Happy Hanukkah! We're just about halfway through the Jewish Festival of Lights, and it's time to celebrate with a big batch of latkes Hanukkah jelly doughnuts.
That's right, this blog post isn't about latkes, Hanukkah's absolutely signature treat. I'm talking about sufganiyot – jelly doughnuts. But instead of making the strictly traditional version of these fried treats, I'm going with a cross-cultural spin that blends Mexican, French, and Jewish traditions more thoroughly than a KitchenAid mixer on high speed.
Hanukkah's traditional food focus is fried foods, chiefly latkes: potato pancakes. Which are absolutely beyond delicious: I mean, who doesn't love golden brown potato cakes, crisp on the outside and wonderfully soft within, liberally salted and eaten with sweet applesauce and sour cream?
But Hanukkah is a multiple-day celebration. Surely there's time to try another traditional holiday food.
Like these sufganiyot: round doughnuts (think doughnut holes) filled with jelly and topped with a blizzard of confectioners' sugar.
I've recently become aware of a Dunkin' Donuts creation called the "French cruller" – which turns out to be a doughnut made from French pâte à choux, rather than a classic raised (yeast) or cake doughnut.
Pâte à choux is the simple flour-water-salt-butter-egg batter baked into pastry shells for cream puffs and éclairs. Baked being the key word here: pâte à choux isn't typically fried.
Researching further, I discover that deep-fried Mexican churros – long, thin, cinnamon-sugar doughnuts – are often made from pâte à choux batter.
So – pâte à choux > French cruller doughnuts > Mexican churros > Hanukkah sufganiyot!
Let's see how this works out.
Pâte à choux is simplicity itself to make. You're going to need to bring 4 large eggs to room temperature, so take them out of the fridge before you start.
Combine 8 tablespoons (113g) unsalted butter, 3/4 teaspoon salt, and 1 cup (227g) water in a saucepan. Bring the mixture to a full boil.
Remove the pan from the heat, and add 1 1/4 cups (149g) King Arthur Unbleached All-Purpose Flour all at once, stirring vigorously. Return the pan to the burner and cook over medium heat, stirring all the while, until the mixture smooths out and follows the spoon around the pan; this should take considerably less than a minute.
Remove the pan from the heat, and let the mixture cool for 5 to 10 minutes. It'll still feel hot, but you should be able to hold a finger in it for a few seconds. If you have a digital thermometer, the temperature should be below 125°F.
While the batter is cooling, pour a generous 4 cups vegetable oil (peanut oil preferred) into a 10" electric frying pan or heavy skillet set over a burner; the oil should be about 5/8" deep. If you use a smaller or larger pan, add oil to a depth of between 1/2" and 3/4".
Start heating the oil to 375°F.
Transfer the hot dough to a mixer. Beat in the 4 eggs one at a time. The batter will look curdled at first, but when you add the last egg it should become smooth. Beat for at least 2 minutes after adding the final egg.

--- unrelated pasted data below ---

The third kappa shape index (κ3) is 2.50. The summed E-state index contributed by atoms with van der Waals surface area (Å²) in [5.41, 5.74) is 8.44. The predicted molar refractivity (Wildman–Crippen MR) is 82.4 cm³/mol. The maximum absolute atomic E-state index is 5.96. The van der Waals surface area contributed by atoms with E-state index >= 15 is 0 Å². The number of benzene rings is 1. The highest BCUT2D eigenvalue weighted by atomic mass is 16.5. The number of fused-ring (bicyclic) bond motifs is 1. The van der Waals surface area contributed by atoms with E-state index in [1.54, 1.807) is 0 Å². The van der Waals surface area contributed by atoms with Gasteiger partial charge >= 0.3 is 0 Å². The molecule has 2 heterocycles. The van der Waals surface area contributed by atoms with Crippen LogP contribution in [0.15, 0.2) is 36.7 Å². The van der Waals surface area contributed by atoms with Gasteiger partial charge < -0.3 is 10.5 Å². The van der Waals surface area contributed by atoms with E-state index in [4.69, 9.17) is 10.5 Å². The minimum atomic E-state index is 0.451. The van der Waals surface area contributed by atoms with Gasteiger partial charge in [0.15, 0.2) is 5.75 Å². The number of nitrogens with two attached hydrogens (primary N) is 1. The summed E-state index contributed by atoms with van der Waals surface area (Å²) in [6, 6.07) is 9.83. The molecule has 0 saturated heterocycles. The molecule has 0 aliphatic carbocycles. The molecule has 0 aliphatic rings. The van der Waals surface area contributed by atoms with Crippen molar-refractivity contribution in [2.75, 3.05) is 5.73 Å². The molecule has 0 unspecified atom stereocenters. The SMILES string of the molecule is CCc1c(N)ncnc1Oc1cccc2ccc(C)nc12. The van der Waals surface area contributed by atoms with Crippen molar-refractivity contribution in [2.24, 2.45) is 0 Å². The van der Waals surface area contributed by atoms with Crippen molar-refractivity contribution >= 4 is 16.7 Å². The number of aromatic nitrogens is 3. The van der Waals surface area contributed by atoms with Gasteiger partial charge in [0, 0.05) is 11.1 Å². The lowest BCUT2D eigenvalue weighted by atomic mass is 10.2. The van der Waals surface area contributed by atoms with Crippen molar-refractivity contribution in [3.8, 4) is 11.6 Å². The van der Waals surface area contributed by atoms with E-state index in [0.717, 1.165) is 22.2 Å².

Scoop small (1") balls of batter into the hot oil, filling the pan but not crowding the doughnuts. A teaspoon cookie scoop, filled level, works well here.
Fry the doughnuts for about 6 minutes. As they cook they'll turn themselves over, usually multiple times. Use a chopstick or pair of tongs to give a nudge to any that seem to be stuck on one side.
After about 6 minutes, the doughnuts should be a deep golden brown.
Transfer them from the frying pan to a paper towel-lined baking sheet to drain and cool.
Repeat with the remainder of the batter.
Next, we'll add the jelly. Decide what kind you want to use, and how much: some people like their jelly doughnuts overstuffed, while some prefer just a smidgen.
While it's tempting to use a high-quality preserve or jam, you don't want anything too chunky; these doughnuts are small, and it'll be difficult to get chunky jam into their centers.
A pastry bag equipped with a plain tip is the perfect tool for squeezing jelly into the doughnuts.
OK, here's another departure from tradition: I've rolled the doughnuts in plain sugar, rather than confectioners'. Either's fine, though; as is cinnamon sugar.
Look at the interior texture! Soft, moist, and tender, a nice counterpart to their crusty exterior.
Pâte à choux – who knew?!
You'll get about 50 doughnut hole-sized doughnuts out of this recipe.
But if you don't want to make that many; and you're ready to break with tradition again...
Take some pâte à choux, mix it with an equal amount (by weight) cooked/riced potato, and shape flat patties.
Fry in 375°F hot oil, about 2 minutes on each side.
Salt generously. Swoon.
Admittedly, these aren't latkes – they're more like Tater Tots. But what if you combined shredded raw potato with pâte à choux batter, for that little bit of crunch? Hmmm...